Vol. 26 Iss. 12 - February 15, 2010



Agency Decision

Title of Regulation: 19VAC30-70. Motor Vehicle Safety Inspection Rules and Regulations.

Statutory Authority: §§ 46.2-1059 and 46.2-1165 of the Code of Virginia.

Name of Petitioner: J. Tyler Ballance.

Nature of Petitioner's Request: Restoring the proper use of automobile horns solely as a warning device.

Horns are defined as warning devices and are intended to be used solely for that purpose. In recent years, manufacturers have coupled their electronic keyless entry systems to the auto horn or auto alarm, so that operators may select an entry option that sounds the horn or auto alarm, or both, upon entry and exit from the vehicle. The resulting cacophony of spurious horn or alarm blasts adds to ambient noise pollution and diminishes the effectiveness of horns as warning devices.

An amendment to 19VAC30-70-240 or a new section that specifically requires verification during annual inspections that electronic entry systems are set to silent entry and exit is recommended.

Agency Decision: Take no action.

Statement of Reasons for Decision: The department, after consideration of the petition, four public comments, existing regulations, possible economic impact, and the Code of Virginia has determined that no action will be taken on the petition. It should be noted that the regulations in question have been reviewed by Office of the Attorney General and deemed exempt regulations from the Virginia Administrative Process Act, Chapter 40 (§ 2.2-4000 et seq.) of Title 2.2 of the Code of Virginia.

As is noted in 19VAC30-70-1, the Virginia Annual Motor Vehicle Inspection Program was developed and adopted to promote highway safety. Its aim is to assure that all Virginia registered vehicles are mechanically safe to operate over the highways of the Commonwealth. The proposed change to the regulation has no significant nexus to this stated purpose. The argument that the chips diminish the effectiveness of horns as warning devices is not persuasive and the abuse of such devices may properly be handled as violations of appropriate noise ordinances.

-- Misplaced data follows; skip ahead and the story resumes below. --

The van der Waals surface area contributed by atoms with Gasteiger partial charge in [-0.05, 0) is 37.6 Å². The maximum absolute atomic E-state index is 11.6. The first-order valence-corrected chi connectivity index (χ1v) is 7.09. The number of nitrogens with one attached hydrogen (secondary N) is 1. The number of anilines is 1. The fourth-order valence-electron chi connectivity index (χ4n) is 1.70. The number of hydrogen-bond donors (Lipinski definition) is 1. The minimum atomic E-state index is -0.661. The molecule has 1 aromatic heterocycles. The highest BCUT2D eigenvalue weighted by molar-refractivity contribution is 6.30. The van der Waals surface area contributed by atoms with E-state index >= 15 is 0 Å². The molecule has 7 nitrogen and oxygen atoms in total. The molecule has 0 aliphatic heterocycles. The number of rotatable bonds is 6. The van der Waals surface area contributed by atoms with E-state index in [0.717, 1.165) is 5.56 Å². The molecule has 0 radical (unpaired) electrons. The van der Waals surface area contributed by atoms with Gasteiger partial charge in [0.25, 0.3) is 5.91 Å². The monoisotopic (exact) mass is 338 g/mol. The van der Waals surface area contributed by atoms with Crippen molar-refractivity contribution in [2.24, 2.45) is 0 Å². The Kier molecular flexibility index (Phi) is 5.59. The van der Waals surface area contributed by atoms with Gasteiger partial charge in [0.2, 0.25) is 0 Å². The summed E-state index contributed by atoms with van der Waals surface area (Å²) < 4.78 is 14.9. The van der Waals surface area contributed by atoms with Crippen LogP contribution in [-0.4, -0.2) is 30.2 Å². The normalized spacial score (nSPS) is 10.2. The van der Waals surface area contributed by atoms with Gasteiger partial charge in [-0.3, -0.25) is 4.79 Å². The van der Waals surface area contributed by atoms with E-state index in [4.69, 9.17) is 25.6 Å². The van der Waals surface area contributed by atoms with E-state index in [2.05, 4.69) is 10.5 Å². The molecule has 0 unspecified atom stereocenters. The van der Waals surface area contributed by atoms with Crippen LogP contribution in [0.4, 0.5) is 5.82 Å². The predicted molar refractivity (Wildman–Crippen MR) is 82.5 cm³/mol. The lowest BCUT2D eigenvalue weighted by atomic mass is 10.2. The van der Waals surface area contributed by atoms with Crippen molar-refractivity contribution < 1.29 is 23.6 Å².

Of the four public comments received, only the comment submitted by the petitioner himself supported the proposed action. The other comments focused on the usefulness of such devices and the adoption being outside the proper scope of the regulation in question.

The additional requirement would place an economic burden on consumers, manufacturers, and inspections stations. Consumers would be required to have their vehicles altered to comply with the law. Inspection stations would be required to spend additional time ensuring compliance without any additional compensation, which is limited by Code. Manufacturers would be required to ensure that vehicles sold or registered in Virginia are capable of complying with the law.

In reaching its determination the department also considered the fact that the effectiveness of the proposed regulation would be minimal as it would only apply to those vehicles registered in Virginia and subject to the Virginia Annual Motor Vehicle Inspection Program. Out-of-state vehicles operating in the Commonwealth would not be prohibited from having the devices in active mode.

Agency Contact: Ronald B. Saunders, Captain, Safety Division, Department of State Police, P.O. Box 27472, Richmond, VA 23261-7472, telephone (804) 674-6774, FAX (804) 674-2961, or email

VA.R. Doc. No. R10-12; Filed January 20, 2010, 2:10 p.m.